The environment where you will be using the cables is one of the most crucial aspects that should affect your choice. For indoor use, plenum cabling is required by most property management companies. Plenum cabling is “low smoke” and will not emit harmful chemicals in case of a fire. For outdoor use, direct burial or outside plant (OSP) cabling will be needed for water and weather resistance. Cat5e and Cat6 are manufactured in outdoor rated OSP types.
Tests conducted in a DCCC lab compared the number of cyclic redundancy check errors for Category 5e and Category 6 cabling. Three different Gigabit transceivers were used in the lab, and Ethernet packets were transmitted over 100 meters, first using Category 5e cabling and then Category 6 cabling. The tests showed an improvement in the signal-to-noise ratio of the transmission system when Category 6 cabling was used.
A related study was conducted to determine the signals transmitted at different temperatures. The results showed that there were higher levels of CRC errors at higher temperatures for Category 5e cabling compared to Category 6.
Learn More About the Appropriate Network Cables from Telco Data
When choosing Ethernet cabling for your office, you will need to consider what the internet will be used for, the office environment, and the most appropriate speeds. For example, suppose you will be conducting video conferences, streaming videos, and downloading files on a regular basis. In that case, you will need a cabling standard that supports high speeds and has good protection against crosstalk and EMI.
Generally, Cat6 is the standard for office use. It is also the appropriate cabling for startups. CAT6A is recommended for higher performance and 10 Gigabit Ethernet over the full distance distance. CAT8 supports 45 Gigabit Ethernet but it’s short range for those speeds makes it best suited for connections inside of one room. Cat5e is the most economical choice and is great for non-bandwidth options likes fax lines or plain old telephone lines (POTS) or other utilitarian purposes. But with the decreasing cost of Cat6 cabling, there is little benefit to installing an older standard in your new office.
Therefore, CAT6 and Cat6A are ideal for businesses of all sizes, while CAT8 is best suited for data centers. At Telco Data, we will be happy to help you get the most appropriate cable standard for your business. Contact us today by calling 512-977-0505 or email us at firstname.lastname@example.org.
Frequently Asked Questions About Ethernet Cabling
What is Shielded Twisted Pair and Unshielded Twisted Pair?
Shielded twisted pair cable has individual pairs of wires wrapped again and again in a foil for additional protection. Unshielded twisted pair cable has each pair of wire twisted and wrapped in tubing without any protection.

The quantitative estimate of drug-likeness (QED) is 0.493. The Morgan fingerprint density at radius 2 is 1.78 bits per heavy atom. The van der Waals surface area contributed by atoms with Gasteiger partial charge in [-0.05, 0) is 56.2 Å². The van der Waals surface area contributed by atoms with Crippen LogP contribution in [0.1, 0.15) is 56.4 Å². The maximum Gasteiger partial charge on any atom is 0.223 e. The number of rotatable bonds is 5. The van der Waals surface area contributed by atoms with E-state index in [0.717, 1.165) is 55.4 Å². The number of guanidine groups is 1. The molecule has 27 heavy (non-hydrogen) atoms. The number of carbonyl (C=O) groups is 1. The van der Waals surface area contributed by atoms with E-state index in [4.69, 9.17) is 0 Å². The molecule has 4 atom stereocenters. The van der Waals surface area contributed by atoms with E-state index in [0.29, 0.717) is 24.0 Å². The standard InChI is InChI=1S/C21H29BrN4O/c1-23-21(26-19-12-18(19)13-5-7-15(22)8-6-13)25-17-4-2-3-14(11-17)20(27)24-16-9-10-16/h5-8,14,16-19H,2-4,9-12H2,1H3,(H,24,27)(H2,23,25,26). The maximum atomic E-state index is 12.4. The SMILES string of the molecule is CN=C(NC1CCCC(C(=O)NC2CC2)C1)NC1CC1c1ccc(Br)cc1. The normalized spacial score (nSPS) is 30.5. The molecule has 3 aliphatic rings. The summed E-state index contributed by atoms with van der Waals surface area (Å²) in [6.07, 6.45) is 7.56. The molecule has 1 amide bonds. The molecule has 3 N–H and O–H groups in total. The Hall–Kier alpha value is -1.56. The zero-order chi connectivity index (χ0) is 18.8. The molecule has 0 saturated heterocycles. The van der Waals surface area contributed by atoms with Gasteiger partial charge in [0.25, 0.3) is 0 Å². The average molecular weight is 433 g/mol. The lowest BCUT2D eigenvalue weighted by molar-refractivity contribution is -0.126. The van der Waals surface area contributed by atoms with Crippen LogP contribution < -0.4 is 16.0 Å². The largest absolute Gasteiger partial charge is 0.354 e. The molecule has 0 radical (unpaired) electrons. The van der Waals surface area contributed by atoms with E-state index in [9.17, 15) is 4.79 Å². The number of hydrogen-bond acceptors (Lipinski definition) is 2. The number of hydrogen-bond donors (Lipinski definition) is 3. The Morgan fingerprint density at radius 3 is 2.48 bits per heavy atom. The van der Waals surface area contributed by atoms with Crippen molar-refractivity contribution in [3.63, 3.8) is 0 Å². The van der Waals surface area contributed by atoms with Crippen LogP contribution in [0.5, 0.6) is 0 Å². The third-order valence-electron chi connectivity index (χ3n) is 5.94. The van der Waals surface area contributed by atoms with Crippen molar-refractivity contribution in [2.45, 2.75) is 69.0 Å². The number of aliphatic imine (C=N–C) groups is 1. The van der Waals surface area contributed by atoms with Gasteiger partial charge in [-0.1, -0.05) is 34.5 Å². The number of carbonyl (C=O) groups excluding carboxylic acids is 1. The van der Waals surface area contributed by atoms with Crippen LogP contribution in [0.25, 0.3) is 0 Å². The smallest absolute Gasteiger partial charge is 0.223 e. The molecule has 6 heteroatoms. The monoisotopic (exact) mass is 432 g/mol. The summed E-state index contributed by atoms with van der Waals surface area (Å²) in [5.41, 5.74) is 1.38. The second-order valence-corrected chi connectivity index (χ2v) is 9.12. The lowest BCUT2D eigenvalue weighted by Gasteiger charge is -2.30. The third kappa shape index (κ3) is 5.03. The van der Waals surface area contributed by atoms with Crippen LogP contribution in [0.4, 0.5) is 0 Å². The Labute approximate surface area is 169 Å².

Unlike unshielded twisted pair, the shielded twisted pair requires a grounding cable. According to geeksforgeeks.org, data rates of shielded twisted pair cables are higher than unshielded twisted pair. Furthermore, shielded twisted pair cables have less noise and cross talk than the unshielded twisted pair.
Are There Any Cabling Standards Apart from CAT5e, CAT6, and CAT8?
The earliest cabling standards are CAT1-CAT5. CAT1 is used for standard telephone wiring. CAT2 is used for 4Mbit/s token ring networks, whereas the CAT3 supports data networks with a speed of 10 Mbps. CAT4 supports networks with frequencies of 20 MHz and is used on 16 Mbps token ring networks.
CAT5 superseded the CAT3 and 4 versions and became the common standard in the early 2000s. It comes with a speed of 100 Mbps. However, it is now obsolete, and new networks will either have Category 5e, 6, 6a, or 8 cabling.
What is Cross Talk?
An excellent example of crosstalk is when using a landline phone. Since landline phones have twisted-pair wiring, when a neighboring phone’s twisted-pair wiring interrupts your signal, the resulting interference is called crosstalk. The unwanted signal interrupts the message being passed by another circuit. A technician can check cables with a tester to determine whether crosstalk is going to be a problem.
What is EMI?
Some electrical equipment emits interference. This is what you experience when listening to the radio or watching television. The interference is called electromagnetic interference or EMI. This is a form of radio wave that is similar to those emitted by broadcasting antennas.
In some cases, the interference is temporary, but in other cases, it is a nuisance. Examples of emitters of EMI include thermostats switching on and off, mobile phones, and microwave ovens. Ethernet cabling has a protective sheath that reduces EMI.
What is Gigabit Ethernet?
In the past, the Ethernet standard was Fast Ethernet. This standard had a throughput of 100 Mbps. However, this standard was overtaken by the Gigabit Ethernet, which supports a throughput of 1,000 megabits or 1 gigabit per second. The latest is 10 Gigabit Ethernet with 10 times the throughput and becoming more important as users connect laptops, cell phones, tablets, and other smart devices to wireless Wi-Fi networks. 10 Gigabit Ethernet works well with CAT6, Cat6A and CAT8 cabling standards.